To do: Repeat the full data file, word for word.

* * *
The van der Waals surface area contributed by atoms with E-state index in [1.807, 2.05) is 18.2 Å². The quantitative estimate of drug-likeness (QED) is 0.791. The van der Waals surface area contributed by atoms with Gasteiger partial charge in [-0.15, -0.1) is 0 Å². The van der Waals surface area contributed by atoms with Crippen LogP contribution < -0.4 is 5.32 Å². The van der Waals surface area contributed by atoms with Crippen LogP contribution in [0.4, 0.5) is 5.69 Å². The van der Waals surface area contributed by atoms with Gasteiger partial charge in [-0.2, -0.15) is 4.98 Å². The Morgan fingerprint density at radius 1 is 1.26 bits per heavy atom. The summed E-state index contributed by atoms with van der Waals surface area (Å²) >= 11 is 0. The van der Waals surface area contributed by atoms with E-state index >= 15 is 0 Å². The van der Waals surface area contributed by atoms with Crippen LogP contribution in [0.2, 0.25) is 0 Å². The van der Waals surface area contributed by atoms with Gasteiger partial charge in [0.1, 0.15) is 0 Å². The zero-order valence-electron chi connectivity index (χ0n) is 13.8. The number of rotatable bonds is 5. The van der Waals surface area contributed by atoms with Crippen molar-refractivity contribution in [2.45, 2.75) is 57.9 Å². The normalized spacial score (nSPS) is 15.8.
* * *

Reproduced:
The van der Waals surface area contributed by atoms with E-state index in [1.807, 2.05) is 18.2 Å². The quantitative estimate of drug-likeness (QED) is 0.791. The van der Waals surface area contributed by atoms with Gasteiger partial charge in [-0.15, -0.1) is 0 Å². The van der Waals surface area contributed by atoms with Crippen LogP contribution < -0.4 is 5.32 Å². The van der Waals surface area contributed by atoms with Crippen LogP contribution in [0.4, 0.5) is 5.69 Å². The van der Waals surface area contributed by atoms with Gasteiger partial charge in [-0.2, -0.15) is 4.98 Å². The Morgan fingerprint density at radius 1 is 1.26 bits per heavy atom. The summed E-state index contributed by atoms with van der Waals surface area (Å²) >= 11 is 0. The van der Waals surface area contributed by atoms with E-state index >= 15 is 0 Å². The van der Waals surface area contributed by atoms with Crippen LogP contribution in [0.2, 0.25) is 0 Å². The van der Waals surface area contributed by atoms with Gasteiger partial charge in [0.1, 0.15) is 0 Å². The zero-order valence-electron chi connectivity index (χ0n) is 13.8. The number of rotatable bonds is 5. The van der Waals surface area contributed by atoms with Crippen molar-refractivity contribution in [2.45, 2.75) is 57.9 Å². The normalized spacial score (nSPS) is 15.8.